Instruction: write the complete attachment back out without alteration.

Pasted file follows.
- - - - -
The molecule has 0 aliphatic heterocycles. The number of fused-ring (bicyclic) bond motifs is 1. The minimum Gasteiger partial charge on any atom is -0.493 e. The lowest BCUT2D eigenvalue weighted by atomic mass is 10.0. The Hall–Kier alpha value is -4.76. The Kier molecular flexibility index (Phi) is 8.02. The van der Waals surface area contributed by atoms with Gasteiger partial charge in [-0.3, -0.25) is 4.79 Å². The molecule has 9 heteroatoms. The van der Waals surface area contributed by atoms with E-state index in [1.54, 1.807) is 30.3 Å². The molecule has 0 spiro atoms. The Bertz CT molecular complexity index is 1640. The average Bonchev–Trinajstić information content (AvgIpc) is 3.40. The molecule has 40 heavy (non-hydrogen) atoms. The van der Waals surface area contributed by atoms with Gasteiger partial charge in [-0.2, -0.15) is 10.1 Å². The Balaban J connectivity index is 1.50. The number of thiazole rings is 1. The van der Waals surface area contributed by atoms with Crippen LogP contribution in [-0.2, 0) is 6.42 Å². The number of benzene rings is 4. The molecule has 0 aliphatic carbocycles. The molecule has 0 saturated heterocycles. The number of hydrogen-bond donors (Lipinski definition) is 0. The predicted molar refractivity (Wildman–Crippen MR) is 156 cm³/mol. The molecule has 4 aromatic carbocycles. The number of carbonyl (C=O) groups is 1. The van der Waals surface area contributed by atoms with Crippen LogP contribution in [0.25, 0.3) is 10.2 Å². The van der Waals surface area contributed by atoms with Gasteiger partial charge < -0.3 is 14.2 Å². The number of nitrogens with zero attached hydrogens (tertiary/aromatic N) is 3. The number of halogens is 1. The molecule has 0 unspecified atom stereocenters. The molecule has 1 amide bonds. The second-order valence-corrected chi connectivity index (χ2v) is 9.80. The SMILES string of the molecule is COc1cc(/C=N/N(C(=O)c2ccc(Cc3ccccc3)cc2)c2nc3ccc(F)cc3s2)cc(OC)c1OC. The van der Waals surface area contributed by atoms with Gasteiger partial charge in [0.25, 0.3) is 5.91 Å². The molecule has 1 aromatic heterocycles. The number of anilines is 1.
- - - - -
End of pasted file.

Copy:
The molecule has 0 aliphatic heterocycles. The number of fused-ring (bicyclic) bond motifs is 1. The minimum Gasteiger partial charge on any atom is -0.493 e. The lowest BCUT2D eigenvalue weighted by atomic mass is 10.0. The Hall–Kier alpha value is -4.76. The Kier molecular flexibility index (Phi) is 8.02. The van der Waals surface area contributed by atoms with Gasteiger partial charge in [-0.3, -0.25) is 4.79 Å². The molecule has 9 heteroatoms. The van der Waals surface area contributed by atoms with E-state index in [1.54, 1.807) is 30.3 Å². The molecule has 0 spiro atoms. The Bertz CT molecular complexity index is 1640. The average Bonchev–Trinajstić information content (AvgIpc) is 3.40. The molecule has 40 heavy (non-hydrogen) atoms. The van der Waals surface area contributed by atoms with Gasteiger partial charge in [-0.2, -0.15) is 10.1 Å². The Balaban J connectivity index is 1.50. The number of thiazole rings is 1. The van der Waals surface area contributed by atoms with Crippen LogP contribution in [-0.2, 0) is 6.42 Å². The number of benzene rings is 4. The molecule has 0 aliphatic carbocycles. The molecule has 0 saturated heterocycles. The number of hydrogen-bond donors (Lipinski definition) is 0. The predicted molar refractivity (Wildman–Crippen MR) is 156 cm³/mol. The molecule has 4 aromatic carbocycles. The number of carbonyl (C=O) groups is 1. The van der Waals surface area contributed by atoms with Crippen LogP contribution in [0.25, 0.3) is 10.2 Å². The van der Waals surface area contributed by atoms with Gasteiger partial charge < -0.3 is 14.2 Å². The number of nitrogens with zero attached hydrogens (tertiary/aromatic N) is 3. The number of halogens is 1. The molecule has 0 unspecified atom stereocenters. The molecule has 1 amide bonds. The second-order valence-corrected chi connectivity index (χ2v) is 9.80. The SMILES string of the molecule is COc1cc(/C=N/N(C(=O)c2ccc(Cc3ccccc3)cc2)c2nc3ccc(F)cc3s2)cc(OC)c1OC. The van der Waals surface area contributed by atoms with Gasteiger partial charge in [0.25, 0.3) is 5.91 Å². The molecule has 1 aromatic heterocycles. The number of anilines is 1.